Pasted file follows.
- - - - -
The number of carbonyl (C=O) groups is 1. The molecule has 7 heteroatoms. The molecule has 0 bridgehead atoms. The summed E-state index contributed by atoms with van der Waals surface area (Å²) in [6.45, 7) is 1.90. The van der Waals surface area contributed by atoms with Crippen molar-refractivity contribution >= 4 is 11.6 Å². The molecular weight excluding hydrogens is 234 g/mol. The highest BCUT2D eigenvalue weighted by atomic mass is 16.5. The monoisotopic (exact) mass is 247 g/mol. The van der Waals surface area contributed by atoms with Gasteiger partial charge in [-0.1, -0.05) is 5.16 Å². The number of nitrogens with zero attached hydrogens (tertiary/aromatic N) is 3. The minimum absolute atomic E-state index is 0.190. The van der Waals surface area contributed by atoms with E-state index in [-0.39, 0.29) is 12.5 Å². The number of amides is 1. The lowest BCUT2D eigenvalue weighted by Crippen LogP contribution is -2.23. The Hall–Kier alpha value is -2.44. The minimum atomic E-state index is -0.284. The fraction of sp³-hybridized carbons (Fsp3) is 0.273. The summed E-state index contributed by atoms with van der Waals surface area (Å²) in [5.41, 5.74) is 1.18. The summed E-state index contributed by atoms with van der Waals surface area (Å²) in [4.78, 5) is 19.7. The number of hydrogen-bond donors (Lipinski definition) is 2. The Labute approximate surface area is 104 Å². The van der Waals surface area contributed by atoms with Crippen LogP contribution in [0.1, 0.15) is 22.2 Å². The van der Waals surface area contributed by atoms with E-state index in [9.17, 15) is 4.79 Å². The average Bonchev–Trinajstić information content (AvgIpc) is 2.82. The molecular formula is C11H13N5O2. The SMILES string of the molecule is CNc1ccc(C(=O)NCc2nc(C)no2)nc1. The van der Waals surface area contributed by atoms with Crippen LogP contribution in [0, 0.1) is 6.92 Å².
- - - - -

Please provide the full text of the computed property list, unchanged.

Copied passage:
The number of carbonyl (C=O) groups is 1. The molecule has 7 heteroatoms. The molecule has 0 bridgehead atoms. The summed E-state index contributed by atoms with van der Waals surface area (Å²) in [6.45, 7) is 1.90. The van der Waals surface area contributed by atoms with Crippen molar-refractivity contribution >= 4 is 11.6 Å². The molecular weight excluding hydrogens is 234 g/mol. The highest BCUT2D eigenvalue weighted by atomic mass is 16.5. The monoisotopic (exact) mass is 247 g/mol. The van der Waals surface area contributed by atoms with Gasteiger partial charge in [-0.1, -0.05) is 5.16 Å². The number of nitrogens with zero attached hydrogens (tertiary/aromatic N) is 3. The minimum absolute atomic E-state index is 0.190. The van der Waals surface area contributed by atoms with E-state index in [-0.39, 0.29) is 12.5 Å². The number of amides is 1. The lowest BCUT2D eigenvalue weighted by Crippen LogP contribution is -2.23. The Hall–Kier alpha value is -2.44. The minimum atomic E-state index is -0.284. The fraction of sp³-hybridized carbons (Fsp3) is 0.273. The summed E-state index contributed by atoms with van der Waals surface area (Å²) in [5.41, 5.74) is 1.18. The summed E-state index contributed by atoms with van der Waals surface area (Å²) in [4.78, 5) is 19.7. The number of hydrogen-bond donors (Lipinski definition) is 2. The Labute approximate surface area is 104 Å². The van der Waals surface area contributed by atoms with Crippen LogP contribution in [0.1, 0.15) is 22.2 Å². The van der Waals surface area contributed by atoms with E-state index in [9.17, 15) is 4.79 Å². The average Bonchev–Trinajstić information content (AvgIpc) is 2.82. The molecular formula is C11H13N5O2. The SMILES string of the molecule is CNc1ccc(C(=O)NCc2nc(C)no2)nc1. The van der Waals surface area contributed by atoms with Crippen LogP contribution in [0, 0.1) is 6.92 Å².